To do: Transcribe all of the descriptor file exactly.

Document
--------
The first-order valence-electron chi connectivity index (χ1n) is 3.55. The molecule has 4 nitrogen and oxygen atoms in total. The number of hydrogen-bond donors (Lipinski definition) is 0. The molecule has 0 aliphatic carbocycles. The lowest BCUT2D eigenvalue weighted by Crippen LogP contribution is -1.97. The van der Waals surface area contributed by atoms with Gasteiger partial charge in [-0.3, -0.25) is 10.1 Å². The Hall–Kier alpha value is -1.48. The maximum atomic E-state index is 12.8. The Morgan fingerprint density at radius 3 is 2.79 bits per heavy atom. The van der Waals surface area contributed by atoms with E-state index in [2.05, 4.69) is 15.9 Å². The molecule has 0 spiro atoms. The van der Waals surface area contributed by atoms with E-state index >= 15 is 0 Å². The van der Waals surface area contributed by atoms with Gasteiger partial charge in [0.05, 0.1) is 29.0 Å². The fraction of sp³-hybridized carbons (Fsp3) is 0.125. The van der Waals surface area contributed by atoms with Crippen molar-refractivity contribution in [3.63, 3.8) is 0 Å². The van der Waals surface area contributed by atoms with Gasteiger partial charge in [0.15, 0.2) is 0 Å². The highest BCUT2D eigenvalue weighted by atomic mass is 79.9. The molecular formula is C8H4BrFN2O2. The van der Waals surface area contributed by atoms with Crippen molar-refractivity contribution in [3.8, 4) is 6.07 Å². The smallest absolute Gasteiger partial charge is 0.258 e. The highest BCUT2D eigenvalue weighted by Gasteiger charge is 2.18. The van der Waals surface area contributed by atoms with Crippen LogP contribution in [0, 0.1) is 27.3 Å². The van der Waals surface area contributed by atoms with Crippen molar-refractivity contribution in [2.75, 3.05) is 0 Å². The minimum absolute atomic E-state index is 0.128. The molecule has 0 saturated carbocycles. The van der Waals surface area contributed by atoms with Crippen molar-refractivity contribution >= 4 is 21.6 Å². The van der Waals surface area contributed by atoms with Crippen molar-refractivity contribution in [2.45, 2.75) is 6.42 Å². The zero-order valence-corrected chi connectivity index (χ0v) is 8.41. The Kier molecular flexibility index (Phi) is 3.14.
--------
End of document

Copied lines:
The first-order valence-electron chi connectivity index (χ1n) is 3.55. The molecule has 4 nitrogen and oxygen atoms in total. The number of hydrogen-bond donors (Lipinski definition) is 0. The molecule has 0 aliphatic carbocycles. The lowest BCUT2D eigenvalue weighted by Crippen LogP contribution is -1.97. The van der Waals surface area contributed by atoms with Gasteiger partial charge in [-0.3, -0.25) is 10.1 Å². The Hall–Kier alpha value is -1.48. The maximum atomic E-state index is 12.8. The Morgan fingerprint density at radius 3 is 2.79 bits per heavy atom. The van der Waals surface area contributed by atoms with E-state index in [2.05, 4.69) is 15.9 Å². The molecule has 0 spiro atoms. The van der Waals surface area contributed by atoms with E-state index >= 15 is 0 Å². The van der Waals surface area contributed by atoms with Gasteiger partial charge in [0.05, 0.1) is 29.0 Å². The fraction of sp³-hybridized carbons (Fsp3) is 0.125. The van der Waals surface area contributed by atoms with Crippen molar-refractivity contribution in [3.63, 3.8) is 0 Å². The van der Waals surface area contributed by atoms with Gasteiger partial charge in [0.15, 0.2) is 0 Å². The highest BCUT2D eigenvalue weighted by atomic mass is 79.9. The molecular formula is C8H4BrFN2O2. The van der Waals surface area contributed by atoms with Crippen molar-refractivity contribution in [3.8, 4) is 6.07 Å². The smallest absolute Gasteiger partial charge is 0.258 e. The highest BCUT2D eigenvalue weighted by Gasteiger charge is 2.18. The van der Waals surface area contributed by atoms with Crippen LogP contribution in [0, 0.1) is 27.3 Å². The van der Waals surface area contributed by atoms with Crippen molar-refractivity contribution in [2.75, 3.05) is 0 Å². The minimum absolute atomic E-state index is 0.128. The molecule has 0 saturated carbocycles. The van der Waals surface area contributed by atoms with Crippen molar-refractivity contribution >= 4 is 21.6 Å². The van der Waals surface area contributed by atoms with Crippen molar-refractivity contribution in [2.45, 2.75) is 6.42 Å². The zero-order valence-corrected chi connectivity index (χ0v) is 8.41. The Kier molecular flexibility index (Phi) is 3.14.